What did you say? With translation, hitting the right cultural tone is just as powerful as getting the words right.
Creating content for multiple channels and in several languages is a given nowadays — but simply providing a direct translation of the source language isn't good enough. Cultural, colloquial and current events must also be taken into account.
A 'good' translation can increase your effective reach — but if any content, whether digital, print or video, is likely to be required in multiple languages, planning for this from the outset can ensure that you avoid some costly (not to say embarrassing) mistakes.
Any translation must be much more than word-for-word from the source. At On Screen Productions, our goal is to engage international audiences in exactly the same way as we connect with those within the domestic market. The translation should capture the style and tone of the content — as well as the meaning and sub-text.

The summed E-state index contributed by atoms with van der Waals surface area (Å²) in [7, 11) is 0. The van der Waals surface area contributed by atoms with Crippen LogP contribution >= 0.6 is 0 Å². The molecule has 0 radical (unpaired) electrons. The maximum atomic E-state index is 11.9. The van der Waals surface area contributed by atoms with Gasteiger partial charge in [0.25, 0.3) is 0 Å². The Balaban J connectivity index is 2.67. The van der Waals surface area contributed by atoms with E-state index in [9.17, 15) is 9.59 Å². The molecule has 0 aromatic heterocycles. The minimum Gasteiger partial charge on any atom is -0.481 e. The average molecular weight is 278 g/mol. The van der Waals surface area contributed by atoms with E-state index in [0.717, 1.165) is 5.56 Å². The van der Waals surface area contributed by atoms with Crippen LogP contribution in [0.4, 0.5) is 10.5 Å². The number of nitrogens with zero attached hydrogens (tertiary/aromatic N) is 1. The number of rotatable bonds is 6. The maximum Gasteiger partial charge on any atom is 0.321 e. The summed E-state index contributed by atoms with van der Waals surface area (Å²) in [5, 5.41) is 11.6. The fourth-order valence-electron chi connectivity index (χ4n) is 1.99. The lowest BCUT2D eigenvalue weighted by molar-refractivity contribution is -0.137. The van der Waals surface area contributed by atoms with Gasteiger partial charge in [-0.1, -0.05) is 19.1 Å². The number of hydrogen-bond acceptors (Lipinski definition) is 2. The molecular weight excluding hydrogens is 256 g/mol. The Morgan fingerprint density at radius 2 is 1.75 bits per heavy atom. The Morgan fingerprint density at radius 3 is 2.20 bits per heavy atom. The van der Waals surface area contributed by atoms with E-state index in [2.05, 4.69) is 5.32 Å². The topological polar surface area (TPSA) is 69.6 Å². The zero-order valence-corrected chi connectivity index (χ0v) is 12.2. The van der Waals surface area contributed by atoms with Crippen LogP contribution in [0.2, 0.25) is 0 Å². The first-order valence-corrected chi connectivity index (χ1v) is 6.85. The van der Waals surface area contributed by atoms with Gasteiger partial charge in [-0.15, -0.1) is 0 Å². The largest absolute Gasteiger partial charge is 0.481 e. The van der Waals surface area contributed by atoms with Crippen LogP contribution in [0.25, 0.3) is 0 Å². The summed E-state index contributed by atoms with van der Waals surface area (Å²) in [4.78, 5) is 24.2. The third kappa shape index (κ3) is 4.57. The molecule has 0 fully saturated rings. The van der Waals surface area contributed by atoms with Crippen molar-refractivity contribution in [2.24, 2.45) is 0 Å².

Word length varies dramatically across different languages. Embedded text within graphics and logos should be avoided (unless a trade or brand name). Designers should allow for space around icons and graphics to make room for the increased or decreased letter count seen in some languages.
When creating video inserts, timing is often critical. Unless you can amend the pictures in the edit, allow room for the translated voice-over to increase in length without running out of images — or decrease without uncomfortable silence!
Careful planning from the outset ensures your materials will be well received at every destination. Don’t end up like the council officials who asked for the Welsh translation of a road sign. When the email reply came back, the officials thought they had what they needed. Unfortunately, the email actually read “I am not in the office at the moment. Please send any work to be translated” — and that is exactly what appeared on the sign… and around the world on social media sites.